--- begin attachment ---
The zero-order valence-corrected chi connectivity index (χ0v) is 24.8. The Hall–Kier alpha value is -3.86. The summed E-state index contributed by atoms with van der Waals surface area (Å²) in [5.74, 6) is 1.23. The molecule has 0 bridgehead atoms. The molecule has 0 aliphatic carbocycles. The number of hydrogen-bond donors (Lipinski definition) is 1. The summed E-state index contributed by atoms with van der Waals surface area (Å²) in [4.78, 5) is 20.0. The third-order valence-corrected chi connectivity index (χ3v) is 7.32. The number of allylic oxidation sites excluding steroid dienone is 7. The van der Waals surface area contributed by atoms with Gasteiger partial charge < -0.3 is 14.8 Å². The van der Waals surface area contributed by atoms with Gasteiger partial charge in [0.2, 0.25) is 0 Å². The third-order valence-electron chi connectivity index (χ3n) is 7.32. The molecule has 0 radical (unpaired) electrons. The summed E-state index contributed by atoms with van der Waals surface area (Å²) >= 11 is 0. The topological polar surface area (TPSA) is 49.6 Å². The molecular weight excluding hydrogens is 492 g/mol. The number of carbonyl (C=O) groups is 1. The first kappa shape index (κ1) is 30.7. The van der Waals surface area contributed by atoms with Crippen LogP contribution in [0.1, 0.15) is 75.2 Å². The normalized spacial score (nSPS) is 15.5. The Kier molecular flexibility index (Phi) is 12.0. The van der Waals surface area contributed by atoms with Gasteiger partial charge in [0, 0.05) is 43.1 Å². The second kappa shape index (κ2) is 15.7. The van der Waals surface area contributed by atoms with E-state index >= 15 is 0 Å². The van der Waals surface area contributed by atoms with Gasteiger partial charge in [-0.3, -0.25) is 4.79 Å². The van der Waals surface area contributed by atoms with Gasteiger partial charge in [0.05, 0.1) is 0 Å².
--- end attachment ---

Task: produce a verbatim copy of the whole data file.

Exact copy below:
The zero-order valence-corrected chi connectivity index (χ0v) is 24.8. The Hall–Kier alpha value is -3.86. The summed E-state index contributed by atoms with van der Waals surface area (Å²) in [5.74, 6) is 1.23. The molecule has 0 bridgehead atoms. The molecule has 0 aliphatic carbocycles. The number of hydrogen-bond donors (Lipinski definition) is 1. The summed E-state index contributed by atoms with van der Waals surface area (Å²) in [4.78, 5) is 20.0. The third-order valence-corrected chi connectivity index (χ3v) is 7.32. The number of allylic oxidation sites excluding steroid dienone is 7. The van der Waals surface area contributed by atoms with Gasteiger partial charge < -0.3 is 14.8 Å². The van der Waals surface area contributed by atoms with Gasteiger partial charge in [0.2, 0.25) is 0 Å². The third-order valence-electron chi connectivity index (χ3n) is 7.32. The molecule has 0 radical (unpaired) electrons. The summed E-state index contributed by atoms with van der Waals surface area (Å²) >= 11 is 0. The topological polar surface area (TPSA) is 49.6 Å². The molecular weight excluding hydrogens is 492 g/mol. The number of carbonyl (C=O) groups is 1. The first kappa shape index (κ1) is 30.7. The van der Waals surface area contributed by atoms with Crippen LogP contribution in [0.1, 0.15) is 75.2 Å². The normalized spacial score (nSPS) is 15.5. The Kier molecular flexibility index (Phi) is 12.0. The van der Waals surface area contributed by atoms with Gasteiger partial charge in [0, 0.05) is 43.1 Å². The second kappa shape index (κ2) is 15.7. The van der Waals surface area contributed by atoms with E-state index >= 15 is 0 Å². The van der Waals surface area contributed by atoms with Gasteiger partial charge in [-0.3, -0.25) is 4.79 Å². The van der Waals surface area contributed by atoms with Gasteiger partial charge in [0.05, 0.1) is 0 Å².